Tuesday, October 22, 2013

Early photos of Chief Joseph



Goff photo used by Bartlett
Ann Hayes, the late Grace Bartlett’s daughter, came by with a folder full of photos and clippings from her mother’s papers (which are being cataloged by Shannon Maslach). We were looking for originals –or at least good prints—of photos used in Grace’s small booklet on the Wallowas.  Ann wants to reprint, and we want to improve the quality of the photos.

Among the material was information on some of the early photos of Chief Joseph. The one Grace used in her booklet, which she reproduced “courtesy of Mrs. L.R. Hamblen of Spokane,” is in fact one of the earliest photos of Joseph, and although there was for some time controversy about the photographer, there seems to be general agreement now that it was Orlando Goff.

But there was another bit of information in Grace’s files about another photographer, John Fouch, who had set up a photo shop at Fort Keogh MT shortly before the arrival of the Nez Perce prisoners. Two photos of Chief Joseph and reference to an article in American Heritage popped up on the internet. The American Heritage article, from November of 1992, was written by a collector named James Brust, who had found a stereoscopic photo of the Custer Battlefield, tracked it to Fouch, then tracked Fouch to living relatives, and turned up a set of photos of Indians taken in the late 1870s.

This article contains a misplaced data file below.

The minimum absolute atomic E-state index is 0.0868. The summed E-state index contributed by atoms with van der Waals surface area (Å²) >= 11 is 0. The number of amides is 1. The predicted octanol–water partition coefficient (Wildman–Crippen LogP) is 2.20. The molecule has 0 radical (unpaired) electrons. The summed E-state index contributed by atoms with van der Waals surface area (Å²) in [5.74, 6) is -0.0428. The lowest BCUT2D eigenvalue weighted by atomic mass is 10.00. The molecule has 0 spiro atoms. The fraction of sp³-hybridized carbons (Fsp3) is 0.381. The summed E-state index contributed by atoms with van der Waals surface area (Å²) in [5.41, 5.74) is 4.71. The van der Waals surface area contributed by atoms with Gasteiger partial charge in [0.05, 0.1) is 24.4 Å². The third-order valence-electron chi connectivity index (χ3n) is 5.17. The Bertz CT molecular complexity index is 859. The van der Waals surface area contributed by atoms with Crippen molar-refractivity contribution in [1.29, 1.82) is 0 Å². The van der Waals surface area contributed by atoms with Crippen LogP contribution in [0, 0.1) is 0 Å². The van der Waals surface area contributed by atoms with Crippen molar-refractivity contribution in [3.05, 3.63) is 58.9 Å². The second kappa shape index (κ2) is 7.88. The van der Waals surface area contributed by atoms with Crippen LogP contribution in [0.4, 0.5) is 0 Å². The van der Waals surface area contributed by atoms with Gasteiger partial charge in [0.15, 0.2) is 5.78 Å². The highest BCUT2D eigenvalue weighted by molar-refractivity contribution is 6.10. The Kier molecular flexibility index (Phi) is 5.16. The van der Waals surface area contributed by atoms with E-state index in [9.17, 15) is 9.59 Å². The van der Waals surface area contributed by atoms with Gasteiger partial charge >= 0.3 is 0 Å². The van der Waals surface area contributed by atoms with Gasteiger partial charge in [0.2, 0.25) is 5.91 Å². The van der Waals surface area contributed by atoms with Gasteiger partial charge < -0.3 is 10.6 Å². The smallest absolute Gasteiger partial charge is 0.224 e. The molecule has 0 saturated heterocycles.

Fouch photo on Nerburn book
I had seen one of the photos before, on the cover of the paperback edition of Kent Nerburn’s book, Chief Joseph and the Flight of the Nez Perce. It’s a haunting photo, Joseph with sad but still strong eyes, fur wrapped around his braids, a shirt that is identified elsewhere as Crow—either a previous gift or one loaned to him for the photo, and hair brushed up in traditional Nez Perce style, showing white in the photo. Was it colored? Or is this a trick of the photo?

Interestingly, there is no attribution of the photo in the book. Was this an oversight—or done intentionally? It appears on the Smithsonian web site that Brust holds a copy—maybe the only copy—of the original, but has sent copies of the Fouch photos he found to the Smithsonian. 

I am not about to chase after the details regarding theses early photos of Joseph. For me it is important to note that they are probably the first photos of him, and that they were taken soon after the surrender, when he was still in his thirties. The more common photos of Joseph were taken much later—E.S. Curtis in 1900 I believe—after he had fought and grieved for the Wallowa Homeland for almost a quarter century. 

Fouch photo


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